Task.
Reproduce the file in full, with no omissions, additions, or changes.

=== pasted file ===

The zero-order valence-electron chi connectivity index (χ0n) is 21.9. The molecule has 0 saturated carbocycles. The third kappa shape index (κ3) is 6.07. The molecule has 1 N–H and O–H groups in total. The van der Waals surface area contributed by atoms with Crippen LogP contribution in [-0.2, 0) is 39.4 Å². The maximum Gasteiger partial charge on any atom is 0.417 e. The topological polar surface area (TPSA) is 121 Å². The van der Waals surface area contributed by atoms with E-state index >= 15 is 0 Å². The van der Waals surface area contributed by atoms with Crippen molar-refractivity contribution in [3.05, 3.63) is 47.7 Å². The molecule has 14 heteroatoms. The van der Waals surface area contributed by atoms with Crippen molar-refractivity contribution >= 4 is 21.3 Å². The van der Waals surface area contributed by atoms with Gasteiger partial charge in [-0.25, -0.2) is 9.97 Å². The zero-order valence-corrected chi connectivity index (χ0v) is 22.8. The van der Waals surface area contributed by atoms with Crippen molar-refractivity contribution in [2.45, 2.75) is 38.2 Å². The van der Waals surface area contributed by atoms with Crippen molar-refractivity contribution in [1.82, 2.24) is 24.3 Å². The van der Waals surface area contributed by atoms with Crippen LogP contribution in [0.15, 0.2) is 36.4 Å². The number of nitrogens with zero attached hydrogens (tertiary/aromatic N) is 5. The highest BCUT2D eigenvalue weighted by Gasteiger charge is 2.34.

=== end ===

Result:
The zero-order valence-electron chi connectivity index (χ0n) is 21.9. The molecule has 0 saturated carbocycles. The third kappa shape index (κ3) is 6.07. The molecule has 1 N–H and O–H groups in total. The van der Waals surface area contributed by atoms with Crippen LogP contribution in [-0.2, 0) is 39.4 Å². The maximum Gasteiger partial charge on any atom is 0.417 e. The topological polar surface area (TPSA) is 121 Å². The van der Waals surface area contributed by atoms with E-state index >= 15 is 0 Å². The van der Waals surface area contributed by atoms with Crippen molar-refractivity contribution in [3.05, 3.63) is 47.7 Å². The molecule has 14 heteroatoms. The van der Waals surface area contributed by atoms with Crippen molar-refractivity contribution >= 4 is 21.3 Å². The van der Waals surface area contributed by atoms with Gasteiger partial charge in [-0.25, -0.2) is 9.97 Å². The zero-order valence-corrected chi connectivity index (χ0v) is 22.8. The van der Waals surface area contributed by atoms with Crippen molar-refractivity contribution in [2.45, 2.75) is 38.2 Å². The van der Waals surface area contributed by atoms with Crippen molar-refractivity contribution in [1.82, 2.24) is 24.3 Å². The van der Waals surface area contributed by atoms with Crippen LogP contribution in [0.15, 0.2) is 36.4 Å². The number of nitrogens with zero attached hydrogens (tertiary/aromatic N) is 5. The highest BCUT2D eigenvalue weighted by Gasteiger charge is 2.34.